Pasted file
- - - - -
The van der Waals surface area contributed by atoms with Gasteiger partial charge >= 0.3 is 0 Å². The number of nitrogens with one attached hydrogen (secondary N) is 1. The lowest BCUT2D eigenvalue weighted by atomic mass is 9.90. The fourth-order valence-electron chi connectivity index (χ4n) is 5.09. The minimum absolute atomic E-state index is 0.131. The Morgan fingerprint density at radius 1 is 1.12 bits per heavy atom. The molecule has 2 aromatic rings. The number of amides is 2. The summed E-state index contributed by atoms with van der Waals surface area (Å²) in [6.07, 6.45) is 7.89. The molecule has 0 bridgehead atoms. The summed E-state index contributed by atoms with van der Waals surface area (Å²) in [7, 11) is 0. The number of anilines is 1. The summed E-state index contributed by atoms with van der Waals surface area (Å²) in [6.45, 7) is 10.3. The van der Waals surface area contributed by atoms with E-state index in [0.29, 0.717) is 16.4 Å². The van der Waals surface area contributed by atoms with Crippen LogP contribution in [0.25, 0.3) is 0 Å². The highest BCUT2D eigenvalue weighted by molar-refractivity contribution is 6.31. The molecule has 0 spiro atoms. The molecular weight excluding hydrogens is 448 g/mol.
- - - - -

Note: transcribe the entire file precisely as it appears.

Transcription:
The van der Waals surface area contributed by atoms with Gasteiger partial charge >= 0.3 is 0 Å². The number of nitrogens with one attached hydrogen (secondary N) is 1. The lowest BCUT2D eigenvalue weighted by atomic mass is 9.90. The fourth-order valence-electron chi connectivity index (χ4n) is 5.09. The minimum absolute atomic E-state index is 0.131. The Morgan fingerprint density at radius 1 is 1.12 bits per heavy atom. The molecule has 2 aromatic rings. The number of amides is 2. The summed E-state index contributed by atoms with van der Waals surface area (Å²) in [6.07, 6.45) is 7.89. The molecule has 0 bridgehead atoms. The summed E-state index contributed by atoms with van der Waals surface area (Å²) in [7, 11) is 0. The number of anilines is 1. The summed E-state index contributed by atoms with van der Waals surface area (Å²) in [6.45, 7) is 10.3. The van der Waals surface area contributed by atoms with E-state index in [0.29, 0.717) is 16.4 Å². The van der Waals surface area contributed by atoms with Crippen LogP contribution in [0.25, 0.3) is 0 Å². The highest BCUT2D eigenvalue weighted by molar-refractivity contribution is 6.31. The molecule has 0 spiro atoms. The molecular weight excluding hydrogens is 448 g/mol.